- When initiating gender diversity programs, keep in mind that there might be a risk that these programs reinforce stereotypes, and that by creating groups you may alienate and/or create opposition amongst those left-out. Inclusion is imperative in the development and implementation process. Diversity as the source and vision provides the foundation, inclusion as the process ensures accountability and sustainability.
- When considering that society shapes us and we create society then engage in gender diversity and inclusion initiatives beyond the workplace. Other diversity forms such as disabilities and integrative kindergartens exemplify how diversity and inclusion can start at an early stage in life.
- Recent research has shown that strategies for formally controlling bias often show limited success and do not reach their goal of promoting equal opportunities. The recommendation would therefore be to avoid making gender diversity and inclusion either a forced or ad hoc initiative. Move away from labeling your actions and activities with ‘gender diversity’ – name your initiatives by their objectives.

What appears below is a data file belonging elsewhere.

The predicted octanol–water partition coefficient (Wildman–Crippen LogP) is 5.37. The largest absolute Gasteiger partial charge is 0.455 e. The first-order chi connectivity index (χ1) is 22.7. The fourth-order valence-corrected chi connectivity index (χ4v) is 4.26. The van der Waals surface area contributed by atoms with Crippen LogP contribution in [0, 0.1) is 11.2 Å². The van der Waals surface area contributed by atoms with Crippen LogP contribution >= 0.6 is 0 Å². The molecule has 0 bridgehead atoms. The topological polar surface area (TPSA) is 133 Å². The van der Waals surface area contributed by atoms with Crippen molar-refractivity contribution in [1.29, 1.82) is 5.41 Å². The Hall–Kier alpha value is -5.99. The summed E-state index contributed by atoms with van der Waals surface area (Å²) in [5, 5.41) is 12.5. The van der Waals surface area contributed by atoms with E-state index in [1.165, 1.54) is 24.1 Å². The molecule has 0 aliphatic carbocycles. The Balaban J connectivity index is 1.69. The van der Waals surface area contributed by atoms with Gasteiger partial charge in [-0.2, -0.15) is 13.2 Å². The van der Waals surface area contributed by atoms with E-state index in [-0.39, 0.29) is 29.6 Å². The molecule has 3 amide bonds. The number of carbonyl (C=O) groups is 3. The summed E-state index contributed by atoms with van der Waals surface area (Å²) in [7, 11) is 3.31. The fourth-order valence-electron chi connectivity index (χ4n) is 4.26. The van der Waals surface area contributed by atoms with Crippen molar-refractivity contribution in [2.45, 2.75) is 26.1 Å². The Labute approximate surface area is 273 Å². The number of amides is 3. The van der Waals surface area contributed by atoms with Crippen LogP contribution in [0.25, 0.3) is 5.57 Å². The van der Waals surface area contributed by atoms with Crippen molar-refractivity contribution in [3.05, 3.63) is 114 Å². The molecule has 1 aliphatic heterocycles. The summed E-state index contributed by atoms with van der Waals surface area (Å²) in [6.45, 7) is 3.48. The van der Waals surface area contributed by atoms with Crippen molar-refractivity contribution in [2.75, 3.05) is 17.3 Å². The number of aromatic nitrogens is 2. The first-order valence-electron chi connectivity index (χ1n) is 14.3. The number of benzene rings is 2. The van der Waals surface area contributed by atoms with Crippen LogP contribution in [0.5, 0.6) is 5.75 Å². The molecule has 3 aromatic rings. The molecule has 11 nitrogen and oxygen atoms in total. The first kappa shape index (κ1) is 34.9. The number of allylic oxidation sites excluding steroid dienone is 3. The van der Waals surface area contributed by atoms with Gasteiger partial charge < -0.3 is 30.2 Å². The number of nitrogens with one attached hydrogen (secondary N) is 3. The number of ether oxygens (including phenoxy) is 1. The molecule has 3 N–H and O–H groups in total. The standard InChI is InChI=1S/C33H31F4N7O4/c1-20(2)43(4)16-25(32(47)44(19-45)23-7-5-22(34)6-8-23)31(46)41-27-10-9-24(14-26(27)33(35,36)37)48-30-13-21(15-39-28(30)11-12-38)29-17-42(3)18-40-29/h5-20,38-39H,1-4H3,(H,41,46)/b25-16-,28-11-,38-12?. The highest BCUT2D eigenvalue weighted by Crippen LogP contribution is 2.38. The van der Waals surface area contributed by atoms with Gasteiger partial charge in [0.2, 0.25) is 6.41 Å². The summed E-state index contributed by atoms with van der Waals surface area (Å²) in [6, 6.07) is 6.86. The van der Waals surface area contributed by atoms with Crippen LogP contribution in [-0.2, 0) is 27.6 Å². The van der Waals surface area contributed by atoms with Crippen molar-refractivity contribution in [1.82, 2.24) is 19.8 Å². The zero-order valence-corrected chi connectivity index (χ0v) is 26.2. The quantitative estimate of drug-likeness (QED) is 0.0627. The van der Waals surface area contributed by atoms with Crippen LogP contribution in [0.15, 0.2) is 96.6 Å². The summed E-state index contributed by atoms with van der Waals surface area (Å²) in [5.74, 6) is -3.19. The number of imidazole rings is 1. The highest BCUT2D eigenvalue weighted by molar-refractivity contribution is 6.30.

- If you introduce programs that challenge any gender bias, then extend the focus of your training to the whole individual. Understanding others begins by understanding oneself. Focus on a human understanding that goes beyond intellectual understanding and explanation, and also beyond objective knowledge. Human understanding is about empathy, identification, projection; and it demands openness, sympathy, and generosity. With such competencies and skills, a more inter-gender inclusive dialogue can start within and beyond organizations.
Publications by Prof. Stefan Gröschl
Managing religious diversity in the workplace: Examples from around the world. (with R. Bendl). Farnam (UK) : Gower Publishing, 2015
Uncertainty, Diversity and the Common Good: Changing Norms and New Leadership Paradigms. (UK) : Gower Publishing, 2013
Diversity Quotas, diverse Perspectives: The Case of Gender. (with J. Takagi). Farnham (UK (eds.)) : Gower Publishing, 2012
Diversity in the Workplace. Farnham (UK) : GOWER Publishing Ltd., 2011
International Human Resources Management: A Canadian Perspective. (with P. Dowling, M. Festing, A. Engle). Toronto (Canada) : Nelson Education, 2008.